A message from Trish Bennett, Executive Director of Nursing and Operations
2 March 2022
As we’re in a more stable situation in relation to COVID-19, you can expect to see fewer of these briefings. We will only share news and information as and when we’re aware of it. That said, vaccinations remain important in thinking about future planning as the situation could change. Please continue to follow guidance in relation to the prevention and spread of the virus.
Heartfelt thank you
Watch a short message from our senior leadership incident management team, thanking staff below.
Why is it so important that I receive both vaccines this year?
Flu vaccination is especially important this year as more people are likely to get flu this winter. This is because less people will have built up immunity against the virus this year due to measures put in place for COVID-19 (mask-wearing, physical and safe distancing, restrictions on international travel).
This is also the first year that flu will co-circulate alongside COVID-19. Research has shown that if you catch both viruses at the same time you are at increased risk of getting seriously ill. The best way to avoid catching and spreading flu is by having the vaccination before the flu season starts.
The Joint Committee on Vaccination and Immunisation (JCVI) has reviewed available data and provided the advice that COVID-19 boosters are first offered to the most vulnerable to provide maximum protection during the winter months. This includes frontline health and social care workers. It is vital that you maintain protection against severe illness from COVID-19, specifically hospitalisation and deaths during winter. The aim is to protect those who are most vulnerable and to protect the NHS.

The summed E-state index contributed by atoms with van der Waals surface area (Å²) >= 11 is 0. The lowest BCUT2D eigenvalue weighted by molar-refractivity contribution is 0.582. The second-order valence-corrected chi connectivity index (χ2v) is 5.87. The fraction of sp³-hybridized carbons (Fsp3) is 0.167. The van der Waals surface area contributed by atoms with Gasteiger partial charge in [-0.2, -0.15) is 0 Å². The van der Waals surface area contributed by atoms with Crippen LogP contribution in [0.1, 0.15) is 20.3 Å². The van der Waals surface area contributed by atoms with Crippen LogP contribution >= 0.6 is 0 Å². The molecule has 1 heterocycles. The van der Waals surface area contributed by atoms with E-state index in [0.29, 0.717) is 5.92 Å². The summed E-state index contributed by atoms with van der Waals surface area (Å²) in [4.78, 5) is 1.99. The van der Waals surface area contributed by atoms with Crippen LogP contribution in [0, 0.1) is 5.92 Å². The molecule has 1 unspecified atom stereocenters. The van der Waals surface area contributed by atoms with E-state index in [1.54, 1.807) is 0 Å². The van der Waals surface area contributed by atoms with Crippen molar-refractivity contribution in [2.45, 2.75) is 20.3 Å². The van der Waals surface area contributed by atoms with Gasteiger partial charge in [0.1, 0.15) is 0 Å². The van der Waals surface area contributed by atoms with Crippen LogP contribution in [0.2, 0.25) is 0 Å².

How effective is the flu vaccine?
The flu vaccine will help prevent you getting flu and is your best protection against the virus. It will not stop all flu viruses but if you do get flu after vaccination, it’s likely to be milder and shorter-lived than it would otherwise have been. It takes between 10 and 14 days for your immune system to respond fully after you’ve had the flu jab.
How effective is the COVID-19 vaccine?
The vaccination programme has already substantially reduced the risk from severe COVID-19 in the UK population.
Can I still catch COVID-19 after having the vaccine?
The COVID-19 vaccination will reduce the chance of you suffering from COVID-19 disease. It may take a few days for your body to build up some protection from the booster. Like all medicines, no vaccine is completely effective – some people may still get COVID-19 despite having a vaccination, but this should be less severe.
Can I have my flu vaccine and COVID-19 booster in the same appointment?
Yes, as a healthcare worker you are eligible to receive both vaccines and therefore may be offered both jabs in the same appointment. However, it is important that you do not delay receiving either vaccine if you’re unable to get them at the same time. It is vital that you are fully protected as soon as possible.
Is the NHS confident the vaccines are safe?
Yes. The NHS would not offer any vaccinations to the public until it is safe to do so. The MHRA, the official UK regulator authorising licensed use of medicines and vaccines by healthcare professionals, has said these vaccines are safe and highly effective, and we have full confidence in their expert judgement and processes.
As with any medicine, vaccines are highly regulated products. There are checks at every stage in the development and manufacturing process, and continued monitoring once it has been authorised and is being used in the wider population.
Will there be any side effects from the booster vaccine?
As with your previous dose the common side effects are the same for all COVID-19 vaccines used in the UK, and include:
- having a painful, heavy feeling and tenderness in the arm where you had your injection. This tends to be worst around one to two days after the vaccine